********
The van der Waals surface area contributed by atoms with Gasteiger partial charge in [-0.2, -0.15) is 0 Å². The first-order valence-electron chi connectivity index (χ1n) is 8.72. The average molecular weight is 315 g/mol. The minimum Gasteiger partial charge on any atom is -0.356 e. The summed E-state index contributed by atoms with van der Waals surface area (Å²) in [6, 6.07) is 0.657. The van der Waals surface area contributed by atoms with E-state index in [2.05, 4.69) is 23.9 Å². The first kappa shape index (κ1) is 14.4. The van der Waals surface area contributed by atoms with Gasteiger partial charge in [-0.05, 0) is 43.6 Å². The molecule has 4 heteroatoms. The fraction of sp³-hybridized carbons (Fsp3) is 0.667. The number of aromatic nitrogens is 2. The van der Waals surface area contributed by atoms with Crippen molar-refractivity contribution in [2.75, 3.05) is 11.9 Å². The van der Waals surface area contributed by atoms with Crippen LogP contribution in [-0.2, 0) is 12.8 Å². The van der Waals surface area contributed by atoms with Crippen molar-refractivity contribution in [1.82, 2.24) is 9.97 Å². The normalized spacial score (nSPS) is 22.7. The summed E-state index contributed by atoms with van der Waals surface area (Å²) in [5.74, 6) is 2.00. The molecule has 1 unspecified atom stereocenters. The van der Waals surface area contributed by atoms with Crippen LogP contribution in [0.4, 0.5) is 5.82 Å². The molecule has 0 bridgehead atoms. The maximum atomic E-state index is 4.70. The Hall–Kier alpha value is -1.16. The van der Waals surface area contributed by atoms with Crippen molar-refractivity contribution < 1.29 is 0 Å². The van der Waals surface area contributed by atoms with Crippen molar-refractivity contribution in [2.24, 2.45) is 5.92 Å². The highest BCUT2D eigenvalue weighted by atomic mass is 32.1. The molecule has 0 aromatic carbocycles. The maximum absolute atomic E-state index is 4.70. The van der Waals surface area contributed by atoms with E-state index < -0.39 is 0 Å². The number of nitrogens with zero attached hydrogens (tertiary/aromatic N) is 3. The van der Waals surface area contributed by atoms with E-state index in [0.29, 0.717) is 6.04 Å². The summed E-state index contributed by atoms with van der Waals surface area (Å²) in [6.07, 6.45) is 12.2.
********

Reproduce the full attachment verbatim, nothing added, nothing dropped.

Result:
The van der Waals surface area contributed by atoms with Gasteiger partial charge in [-0.2, -0.15) is 0 Å². The first-order valence-electron chi connectivity index (χ1n) is 8.72. The average molecular weight is 315 g/mol. The minimum Gasteiger partial charge on any atom is -0.356 e. The summed E-state index contributed by atoms with van der Waals surface area (Å²) in [6, 6.07) is 0.657. The van der Waals surface area contributed by atoms with E-state index in [2.05, 4.69) is 23.9 Å². The first kappa shape index (κ1) is 14.4. The van der Waals surface area contributed by atoms with Gasteiger partial charge in [-0.05, 0) is 43.6 Å². The molecule has 4 heteroatoms. The fraction of sp³-hybridized carbons (Fsp3) is 0.667. The number of aromatic nitrogens is 2. The van der Waals surface area contributed by atoms with Crippen molar-refractivity contribution in [2.75, 3.05) is 11.9 Å². The van der Waals surface area contributed by atoms with Crippen LogP contribution in [-0.2, 0) is 12.8 Å². The van der Waals surface area contributed by atoms with Crippen molar-refractivity contribution in [1.82, 2.24) is 9.97 Å². The normalized spacial score (nSPS) is 22.7. The summed E-state index contributed by atoms with van der Waals surface area (Å²) in [5.74, 6) is 2.00. The molecule has 1 unspecified atom stereocenters. The van der Waals surface area contributed by atoms with Crippen LogP contribution in [0.4, 0.5) is 5.82 Å². The molecule has 0 bridgehead atoms. The maximum atomic E-state index is 4.70. The Hall–Kier alpha value is -1.16. The van der Waals surface area contributed by atoms with Crippen molar-refractivity contribution < 1.29 is 0 Å². The van der Waals surface area contributed by atoms with Crippen molar-refractivity contribution in [2.24, 2.45) is 5.92 Å². The highest BCUT2D eigenvalue weighted by atomic mass is 32.1. The molecule has 0 aromatic carbocycles. The maximum absolute atomic E-state index is 4.70. The van der Waals surface area contributed by atoms with E-state index < -0.39 is 0 Å². The number of nitrogens with zero attached hydrogens (tertiary/aromatic N) is 3. The van der Waals surface area contributed by atoms with E-state index in [0.29, 0.717) is 6.04 Å². The summed E-state index contributed by atoms with van der Waals surface area (Å²) in [6.07, 6.45) is 12.2.